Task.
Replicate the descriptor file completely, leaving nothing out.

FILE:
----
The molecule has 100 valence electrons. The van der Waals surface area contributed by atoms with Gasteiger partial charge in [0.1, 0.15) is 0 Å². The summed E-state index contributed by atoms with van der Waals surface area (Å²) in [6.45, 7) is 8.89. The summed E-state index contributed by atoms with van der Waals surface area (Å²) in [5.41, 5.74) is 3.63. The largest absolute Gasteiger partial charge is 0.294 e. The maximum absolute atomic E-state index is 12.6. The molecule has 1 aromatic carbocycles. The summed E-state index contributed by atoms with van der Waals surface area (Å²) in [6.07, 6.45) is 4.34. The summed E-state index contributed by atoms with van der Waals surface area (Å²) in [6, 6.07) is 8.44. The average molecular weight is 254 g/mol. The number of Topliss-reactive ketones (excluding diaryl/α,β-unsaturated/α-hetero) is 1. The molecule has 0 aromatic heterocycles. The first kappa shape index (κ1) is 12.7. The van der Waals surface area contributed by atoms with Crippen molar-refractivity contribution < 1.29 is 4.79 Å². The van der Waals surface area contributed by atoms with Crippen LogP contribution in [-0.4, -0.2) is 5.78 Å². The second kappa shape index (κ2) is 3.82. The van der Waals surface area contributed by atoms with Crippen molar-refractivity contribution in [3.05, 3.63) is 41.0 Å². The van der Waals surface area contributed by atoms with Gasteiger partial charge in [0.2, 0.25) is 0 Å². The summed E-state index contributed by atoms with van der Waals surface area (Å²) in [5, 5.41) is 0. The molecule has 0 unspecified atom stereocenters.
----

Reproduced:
The molecule has 100 valence electrons. The van der Waals surface area contributed by atoms with Gasteiger partial charge in [0.1, 0.15) is 0 Å². The summed E-state index contributed by atoms with van der Waals surface area (Å²) in [6.45, 7) is 8.89. The summed E-state index contributed by atoms with van der Waals surface area (Å²) in [5.41, 5.74) is 3.63. The largest absolute Gasteiger partial charge is 0.294 e. The maximum absolute atomic E-state index is 12.6. The molecule has 1 aromatic carbocycles. The summed E-state index contributed by atoms with van der Waals surface area (Å²) in [6.07, 6.45) is 4.34. The summed E-state index contributed by atoms with van der Waals surface area (Å²) in [6, 6.07) is 8.44. The average molecular weight is 254 g/mol. The number of Topliss-reactive ketones (excluding diaryl/α,β-unsaturated/α-hetero) is 1. The molecule has 0 aromatic heterocycles. The first kappa shape index (κ1) is 12.7. The van der Waals surface area contributed by atoms with Crippen molar-refractivity contribution < 1.29 is 4.79 Å². The van der Waals surface area contributed by atoms with Crippen LogP contribution in [-0.4, -0.2) is 5.78 Å². The second kappa shape index (κ2) is 3.82. The van der Waals surface area contributed by atoms with Crippen molar-refractivity contribution in [3.05, 3.63) is 41.0 Å². The van der Waals surface area contributed by atoms with Gasteiger partial charge in [0.2, 0.25) is 0 Å². The summed E-state index contributed by atoms with van der Waals surface area (Å²) in [5, 5.41) is 0. The molecule has 0 unspecified atom stereocenters.